January 10, 2005
6:00 - 7:30 pm
Pellissippi State Technical Community College
10915 Hardin Valley Road, Knoxville
Lamar Alexander Building
The Birthplace of
Modern Geology - 18th Century Scotland
Dr. Don W. Byerly
Department of Earth and Planetary Sciences
University of Tennessee
A recent trip afforded an
opportunity to see how Scotland's landscape and culture are
integrally related to the diverse geologic setting of the British
Isles, and how the cultural heritage of our southern Appalachians
is a reflection of the Scots, the Irish and the Welsh who
immigrated here. Scotland, as part of the ancient continent,
Laurentia, forms the northernmost extension of the Appalachian
Highlands and therefore is integrally related to the natural
history of our own Appalachians.
Our trip visited some of the same sites where observations were made by early scientists like James Hutton, John Playfair, and David Ure who substantially contributed to the period of scientific "awakening" in Europe. One of the most profound concepts established in the 18th Century was that the Earth had a very long history or "deep time". The publication of this concept by Charles Lyell had a strong bearing on the seminal work by Charles Darwin. Society, especially physicians and clergy, also became fascinated with this concept of the Earth's antiquity, resulting in many great fossil collections and museums of natural history. Following the lead of James Hutton, giants like Nicol, Sedgewick, Murchison, Lyell, Geikie, Lapworth, Peach and Horne, all Scotsmen contributed to the founding of Modern Geology. Include William Smith from England, south of suture with Avalonia, with this group and the personae of geology's founding is almost complete.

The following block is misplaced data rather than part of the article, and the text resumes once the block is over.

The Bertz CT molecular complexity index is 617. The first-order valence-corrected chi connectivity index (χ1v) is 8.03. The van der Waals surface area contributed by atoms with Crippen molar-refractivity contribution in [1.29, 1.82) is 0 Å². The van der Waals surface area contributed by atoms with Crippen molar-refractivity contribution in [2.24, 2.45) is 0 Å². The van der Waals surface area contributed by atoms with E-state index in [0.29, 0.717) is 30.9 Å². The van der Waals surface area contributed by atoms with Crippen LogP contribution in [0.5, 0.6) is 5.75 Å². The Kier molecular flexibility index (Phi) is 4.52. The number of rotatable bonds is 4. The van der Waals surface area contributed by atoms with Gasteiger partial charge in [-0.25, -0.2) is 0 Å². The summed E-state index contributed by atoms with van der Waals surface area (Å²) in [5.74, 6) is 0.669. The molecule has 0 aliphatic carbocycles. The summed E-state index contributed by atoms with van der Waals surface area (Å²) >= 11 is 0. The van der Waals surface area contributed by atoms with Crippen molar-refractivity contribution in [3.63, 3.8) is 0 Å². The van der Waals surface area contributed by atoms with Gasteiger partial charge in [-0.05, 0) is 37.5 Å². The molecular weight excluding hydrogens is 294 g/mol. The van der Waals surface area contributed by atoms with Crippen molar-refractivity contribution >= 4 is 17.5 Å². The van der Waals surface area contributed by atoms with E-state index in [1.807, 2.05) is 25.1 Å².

The program will be a travelogue of the trip that will attempt to relate cultural as well as geological sites visited on the trip.
Page updated January 13, 2005